It Is Easier To Give Than Receive

Yesterday, I went to an Australian Rules Football game. Bear with me, I’ll talk about writing. I really will.

Without going into the details of scoring, which can be obtuse if you’ve never encountered an AFL game before, my team lost by three points. Losing is never an easy thing, and it’s made all the more difficult when it happens on home ground. Despite the loss, the players were gracious, and shook hands with the other team, coaches, and umpires. No doubt the coaches will have much to say about team play, strategies, and improving performance in future games. But the loss wasn’t a disaster. We’re not even half way through the season, and we lost to the second ranked team on the ladder (we’re ranked sixth). There’s plenty of potential for a turnaround, and the coaches will have to pitch their talk so it’s just negative enough to point out failings, but just positive enough to encourage improvement. Which got me thinking about YeahWrite’s feedback opportunities.

Getting negative feedback on work can be so tricky. It can feel terrible, but that can either paralyse us or make us more determined to improve.

YeahWrite’s concrit badge encourages feedback that prompts improvement. The guidelines help those critiquing your work not to stray into meanness or debilitating comments, but to provide constructive commentary that allows the writer to build a better story. It’s a great way to improve both your critiquing skills and your ability to receive critique. This week, I encourage everyone to make use of the concrit badge.

 

May Poetry Slam: Poetry Criticism

All right, poets, it’s your turn. April was National Poetry Month, so this month instead of a slam we’re going to talk about how to read and critique all that work you generated for your #poemaday before you unleash it on an unsuspecting Internet. Or, if you’ve been reading everyone’s poetry but not feeling sure how to discuss it, it’s a great time to build some vocabulary around poetry critique! Learn more from Rowan here.

Prompt Up!

Prompt Up is our optional weekly writing prompt for the fiction|poetry challenge! Here’s how it works: we choose a sentence prompt from last week’s winning nonfiction post and announce it in the kickoff. It’s your job to use that prompt in your poem or story and then run with it. The prompt is just a springboard, though: feel free to use it as your first sentence, move it, change it, or float it down to other territories.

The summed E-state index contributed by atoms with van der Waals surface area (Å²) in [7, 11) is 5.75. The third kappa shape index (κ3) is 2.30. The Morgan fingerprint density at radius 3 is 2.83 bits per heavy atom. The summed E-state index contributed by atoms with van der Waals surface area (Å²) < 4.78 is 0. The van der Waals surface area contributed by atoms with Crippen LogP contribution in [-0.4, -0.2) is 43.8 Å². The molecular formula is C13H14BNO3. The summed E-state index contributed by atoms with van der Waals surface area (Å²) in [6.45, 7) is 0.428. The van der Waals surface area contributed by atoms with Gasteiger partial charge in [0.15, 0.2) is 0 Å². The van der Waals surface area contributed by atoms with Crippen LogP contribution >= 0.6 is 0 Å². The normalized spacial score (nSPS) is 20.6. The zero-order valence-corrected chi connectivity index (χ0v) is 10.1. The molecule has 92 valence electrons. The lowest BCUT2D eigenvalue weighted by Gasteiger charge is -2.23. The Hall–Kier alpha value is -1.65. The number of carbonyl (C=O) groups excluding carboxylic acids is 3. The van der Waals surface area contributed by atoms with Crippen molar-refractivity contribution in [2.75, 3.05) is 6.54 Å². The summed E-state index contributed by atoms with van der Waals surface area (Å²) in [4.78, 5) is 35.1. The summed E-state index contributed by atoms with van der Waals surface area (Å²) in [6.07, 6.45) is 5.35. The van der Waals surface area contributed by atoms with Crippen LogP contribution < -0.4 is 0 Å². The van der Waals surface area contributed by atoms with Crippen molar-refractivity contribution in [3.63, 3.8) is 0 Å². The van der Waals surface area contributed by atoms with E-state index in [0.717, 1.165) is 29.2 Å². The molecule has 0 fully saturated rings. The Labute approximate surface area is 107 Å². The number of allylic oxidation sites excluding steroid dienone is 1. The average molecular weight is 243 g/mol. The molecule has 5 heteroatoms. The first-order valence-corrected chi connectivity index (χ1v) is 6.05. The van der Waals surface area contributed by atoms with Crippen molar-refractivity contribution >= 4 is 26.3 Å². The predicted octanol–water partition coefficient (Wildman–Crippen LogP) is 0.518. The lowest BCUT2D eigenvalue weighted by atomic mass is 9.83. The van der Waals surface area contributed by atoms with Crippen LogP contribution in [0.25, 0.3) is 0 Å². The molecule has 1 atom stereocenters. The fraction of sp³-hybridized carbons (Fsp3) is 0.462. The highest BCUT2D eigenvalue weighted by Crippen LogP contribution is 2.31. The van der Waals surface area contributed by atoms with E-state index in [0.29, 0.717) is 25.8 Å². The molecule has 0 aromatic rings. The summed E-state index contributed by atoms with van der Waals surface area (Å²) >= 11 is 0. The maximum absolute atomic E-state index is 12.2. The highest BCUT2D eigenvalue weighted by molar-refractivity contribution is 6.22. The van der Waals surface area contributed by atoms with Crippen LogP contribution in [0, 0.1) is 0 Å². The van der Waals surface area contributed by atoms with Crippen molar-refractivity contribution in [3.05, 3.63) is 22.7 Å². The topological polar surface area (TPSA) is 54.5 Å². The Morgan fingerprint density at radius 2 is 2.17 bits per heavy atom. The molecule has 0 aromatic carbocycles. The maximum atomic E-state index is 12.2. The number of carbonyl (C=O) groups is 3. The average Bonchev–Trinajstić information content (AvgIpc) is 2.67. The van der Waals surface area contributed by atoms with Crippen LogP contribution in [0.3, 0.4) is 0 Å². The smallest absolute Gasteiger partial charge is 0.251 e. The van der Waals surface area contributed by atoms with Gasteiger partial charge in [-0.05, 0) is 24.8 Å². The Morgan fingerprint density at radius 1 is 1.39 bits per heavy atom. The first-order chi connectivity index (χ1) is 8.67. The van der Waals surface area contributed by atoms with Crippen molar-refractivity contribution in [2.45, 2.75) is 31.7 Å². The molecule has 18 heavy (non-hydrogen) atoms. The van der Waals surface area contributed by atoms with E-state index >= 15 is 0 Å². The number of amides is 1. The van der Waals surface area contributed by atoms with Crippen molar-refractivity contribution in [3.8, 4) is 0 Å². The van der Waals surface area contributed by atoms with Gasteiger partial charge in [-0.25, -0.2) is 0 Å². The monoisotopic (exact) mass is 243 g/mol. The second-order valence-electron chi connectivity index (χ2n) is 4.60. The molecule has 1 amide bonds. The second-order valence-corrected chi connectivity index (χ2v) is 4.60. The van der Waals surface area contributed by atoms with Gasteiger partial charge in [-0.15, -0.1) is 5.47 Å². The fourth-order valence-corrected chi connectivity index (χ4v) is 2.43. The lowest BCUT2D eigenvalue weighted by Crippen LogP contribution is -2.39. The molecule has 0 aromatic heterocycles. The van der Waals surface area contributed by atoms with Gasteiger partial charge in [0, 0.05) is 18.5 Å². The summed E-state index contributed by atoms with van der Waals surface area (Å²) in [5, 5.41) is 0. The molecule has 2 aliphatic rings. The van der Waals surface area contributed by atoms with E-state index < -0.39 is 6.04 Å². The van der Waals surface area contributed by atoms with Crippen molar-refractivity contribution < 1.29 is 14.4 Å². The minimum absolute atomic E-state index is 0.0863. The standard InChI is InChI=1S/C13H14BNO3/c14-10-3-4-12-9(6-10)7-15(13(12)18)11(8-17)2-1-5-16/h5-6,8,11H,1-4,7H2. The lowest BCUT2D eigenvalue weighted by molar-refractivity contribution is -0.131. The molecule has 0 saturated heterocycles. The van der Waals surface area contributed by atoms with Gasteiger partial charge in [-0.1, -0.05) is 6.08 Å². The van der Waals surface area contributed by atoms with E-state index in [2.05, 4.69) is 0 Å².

Erin5cents introduced us to a loathsome coworker in her essay, False Advertising. This week’s prompt taken from her essay is: Had I sipped from a bottle marked “Drink Me?”

How to submit and fully participate in the challenge:

Basic YeahWrite guidelines: 750 word limit; your entry can be dated no earlier than this past Sunday; fiction or poetry only.

1. In the sidebar of this week’s post, please grab the code beneath the fiction|poetry badge and paste it into the HTML view of your entry;
2. Follow the Inlinkz instructions after clicking “add your link” to upload your entry to this week’s challenge grid;
3. Your entry should appear immediately on the grid if you don’t receive an error message;
4. Please make the rounds to read all the entries in this week’s challenge; and
5. Consider turning off moderated comments and CAPTCHA on your own blog.

Submissions for this week’s challenges will close on Wednesday at 10pm ET. Voting will then open immediately thereafter and close on Thursday at 10pm ET. The winners, as always, will be celebrated on Friday.

Thank you for sharing with us your hard work! Good luck in the challenge…

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About the author:

Asha keeps moving from one side of the world to the other. Her most recent move has taken her back to Perth, Western Australia where she grew up. She lives near the beach but hates sand between her toes. It’s a real conundrum. Asha began blogging at YeahWrite in October 2014 with this post, and YeahWrite was lucky to pull her on board as a Contributing Editor in December 2016. She is currently working on a novelette that grew from a series of flash fiction pieces. Asha is published in a variety of places including Modern Loss, PANK, Dead Housekeeping, and SheKnows. You can find her inconsistent blogging at Parenting In The Wilderness, or at her fiction blog, FlAsha Tales.

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